Asked by soe
on 11 Apr 2019

I tried to find the answer in the following:

a=mod(455^100,17)

The answer from MATLAB is

7

and

the answer from the calculator is

1.

Could anyone help me explain the difference?

Answer by John D'Errico
on 11 Apr 2019

Because 455^100 is a computation done in DOUBLE PRECISION. Assuch, it goes well beyond the limits of what a double can represent exactly.

455^100

ans =

6.3262e+265

But we can do it using extended computations, using the symbolic toolbox, or my own VPI toolbox.

sym(455)^100

ans =

63261526279114425171518999214678518568130878514925691067972899819122977043674229777870415964659361018260513068441824908812079611837251889975323134728654421081265983719189871544107740294078906928547031851680435583183069234007069037151183010792010463774204254150390625

MATLAB computations using a double are NOT carried out to full precision. If they were, you would wait forever to do some simple computations. So a double can represent integers as large as 2^53-1 exactly. (Actually, it gets 2^53 correct also.) But beyond that point, that number will not be represented correctly, exactly, as an integer. And of course 455^100 is well beyond that point, almost to the point where it will overflow into an inf.

The symbolic toolbox has a powermod function in it though, if you have that TB. (VPI also supplies a powermod utility.)

powermod(sym(455),100,17)

ans =

1

David Goodmanson
on 14 Apr 2019

Hi soe,

If you are ok with sticking to the limits of double precision, you can go with

(a*m + b)^N (mod m) = b^N (mod m)

since expanding out the left hand side gives a bunch of coefficients times positive powers of m, all of which go away mod m, leaving only the term b^N.

% find mod(455^100,17)

mod(455,17)

ans = 13 % = b

% find mod(13^100,17), still too big

% find mod((13^10)^10,17)

mod(13^10,17) % this works within the limits of double precision

ans = 16

mod(16^10,17) % this also works within the limits of double precision

ans = 1

Same basic idea as Bjorn's.

Bjorn Gustavsson
on 15 Apr 2019

John D'Errico
on 15 Apr 2019

The powermod trick works because computation of a modulus follows a few simple rules. The most important is:

mod(a*b,p) = mod(mod(a,p) * mod(b,p), p)

So you can compute a modulus of a power easily. For example, suppose we wanted to compute mod(455^100,17)? There is an easy way, and a not so easy way. Lets do it the hard way, first.

a = 455;

p = 17;

d = 100;

M = 1;

for i = 1:100

M = mod(M*a,p);

end

M

M =

1

And that indeed is the modulus mod(455^100,17).

Easy, peasy. But things would have been more nasty, had the exponent d been something like 1e15. Thus what is mod(455^1e15,17)?

So how might I have done this differently? We first compute the binary expansion of 100.

find(flip(dec2bin(100)- '0')) - 1

ans =

2 5 6

That is, 100 = 2^2 + 2^5 + 2^6 = 4 + 32 + 64.

What does that tell us about 455^100?

455^100 = 455^4 * 455^32 * 455^64

Does that help us in any way? Actually, it does. In fact, it allows us to compute the desired power trivially and on paper. That is because 455^4 is not too large of a number that it overflows integer computations with a double. So we see this:

mod(455^4,17)

ans =

1

Is that nice? It is if we recognize that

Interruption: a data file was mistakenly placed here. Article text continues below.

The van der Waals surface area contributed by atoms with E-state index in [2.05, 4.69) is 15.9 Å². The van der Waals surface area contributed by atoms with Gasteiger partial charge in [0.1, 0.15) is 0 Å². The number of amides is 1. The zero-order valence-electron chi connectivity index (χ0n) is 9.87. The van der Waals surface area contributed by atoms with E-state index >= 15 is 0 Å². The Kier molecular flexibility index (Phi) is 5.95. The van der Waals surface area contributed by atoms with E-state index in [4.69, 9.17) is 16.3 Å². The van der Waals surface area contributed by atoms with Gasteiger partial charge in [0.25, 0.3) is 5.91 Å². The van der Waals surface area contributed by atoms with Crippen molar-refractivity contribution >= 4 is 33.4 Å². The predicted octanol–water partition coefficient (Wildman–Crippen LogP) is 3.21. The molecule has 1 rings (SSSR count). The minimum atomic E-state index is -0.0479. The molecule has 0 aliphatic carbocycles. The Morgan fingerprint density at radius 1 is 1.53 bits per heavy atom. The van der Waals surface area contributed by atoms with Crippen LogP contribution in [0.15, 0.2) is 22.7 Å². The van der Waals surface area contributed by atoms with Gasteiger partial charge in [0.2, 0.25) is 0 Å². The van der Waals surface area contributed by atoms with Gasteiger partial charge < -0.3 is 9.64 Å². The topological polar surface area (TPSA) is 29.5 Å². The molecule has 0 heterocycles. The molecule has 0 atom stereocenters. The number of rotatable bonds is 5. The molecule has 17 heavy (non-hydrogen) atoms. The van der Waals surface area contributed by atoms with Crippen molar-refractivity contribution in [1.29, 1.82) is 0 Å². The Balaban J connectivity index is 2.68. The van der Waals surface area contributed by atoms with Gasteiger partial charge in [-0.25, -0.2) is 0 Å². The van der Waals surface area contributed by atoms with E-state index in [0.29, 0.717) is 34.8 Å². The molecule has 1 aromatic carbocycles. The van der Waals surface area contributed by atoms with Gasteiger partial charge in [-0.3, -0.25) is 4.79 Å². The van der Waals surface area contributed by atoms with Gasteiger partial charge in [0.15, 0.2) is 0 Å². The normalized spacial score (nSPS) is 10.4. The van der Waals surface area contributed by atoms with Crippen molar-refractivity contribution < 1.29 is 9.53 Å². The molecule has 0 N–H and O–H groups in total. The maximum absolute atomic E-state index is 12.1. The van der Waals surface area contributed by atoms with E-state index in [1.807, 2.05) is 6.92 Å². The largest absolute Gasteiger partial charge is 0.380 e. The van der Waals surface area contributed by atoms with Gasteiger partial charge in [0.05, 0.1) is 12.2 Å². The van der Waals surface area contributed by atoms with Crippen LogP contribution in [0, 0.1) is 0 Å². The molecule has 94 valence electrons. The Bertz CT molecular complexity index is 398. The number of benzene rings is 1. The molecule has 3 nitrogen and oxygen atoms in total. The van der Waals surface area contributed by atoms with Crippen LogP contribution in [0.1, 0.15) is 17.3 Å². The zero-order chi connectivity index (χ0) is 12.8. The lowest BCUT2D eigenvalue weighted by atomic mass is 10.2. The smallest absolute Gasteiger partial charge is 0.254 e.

455^32 = (455^4)^8

So if mod(455^4,17) == 1, then mod(455^32,17) = mod(1^8,17) = 1

Likewise, 455^64 = (455^32)^2.

So trivially, we find that

mod(455,^100,17) = mod(1*1*1,17) = 1.

Now, could I have done this differently, but just as easily, IF we understand how the binomial expansion applies to mod computations. Thus:

mod(a + k*p)^n,p) = mod(a^n,p)

What does that tell us?

mod(455,17)

ans =

13

So 455 is congruent to 13, modulo 17. Therefore, 455 is also congruent to -4, modulo 17. So the binomial trick I showed above tells us that

mod(455^100,17) = mod((-4)^100,17) = mod(4^100,17)

The negative goes away there since the exponent is even. Next, we might notice that

mod(4^10,17)

ans =

16

But 16 is also minus 1, mod 17. That quickly brings us to the conclusion that

mod(455^100,17) = mod((-1)^10,17) = mod(1,17) = 1

Again, no large scale computation was ever needed.

That was an easy case. For larger exponents, or where we need to do more than computer powers of the number 1, we do it in very much the same way. Consider d=1e15? As long as we can compute a binary expansion of the exponent, there is no problem at all.

binexp = find(flip(dec2bin(1e15)- '0')) - 1

binexp =

15 17 18 22 23 26 29 31 33 34 35 36 37 38 40 42 43 47 48 49

That is,

1e15 = 2^15 + 2^17 + 2^18 + ... + 2^48 + 2^49

sum(2.^binexp) == 1e15

ans =

logical

1

Now, we compute 455^1e15 as just a product of only 20 terms, done in a loop.

numel(binexp)

ans =

20

Is this an important thing? Well, actually, it can be terribly useful. There are a variety of tests to identify the primality of some massively HUGE numbers.

For a simple one, consider this number:

X = sym('9999999999999999999999999999999999999999594780488384396490825872803373354740335455085706895782052009');

Is X a prime number? Well, as it turns out, it is, and isprime will say so.

isprime(X)

ans =

logical

1

We can also use some other tests, like the Fermat test, which uses powermod.

X

X =

9999999999999999999999999999999999999999594780488384396490825872803373354740335455085706895782052009

>> powermod(2,X-1,X)

ans =

1

If the above test results in 1, then this is evidence for the primality of X.

However, the Fermat test is not a 100% test for primality, and there are many things you can read about what are called Fermat liars or Fermat pseudo-primes.

In the end, why do we care about huge prime numbers? Well, they form the foundation of many encryption schemes.

(I think this has diverged a bit from the original question, but it happens to touch on a topic of personal interest to me, that of Quasi-Woodall primes. So I could go on here for hours.)

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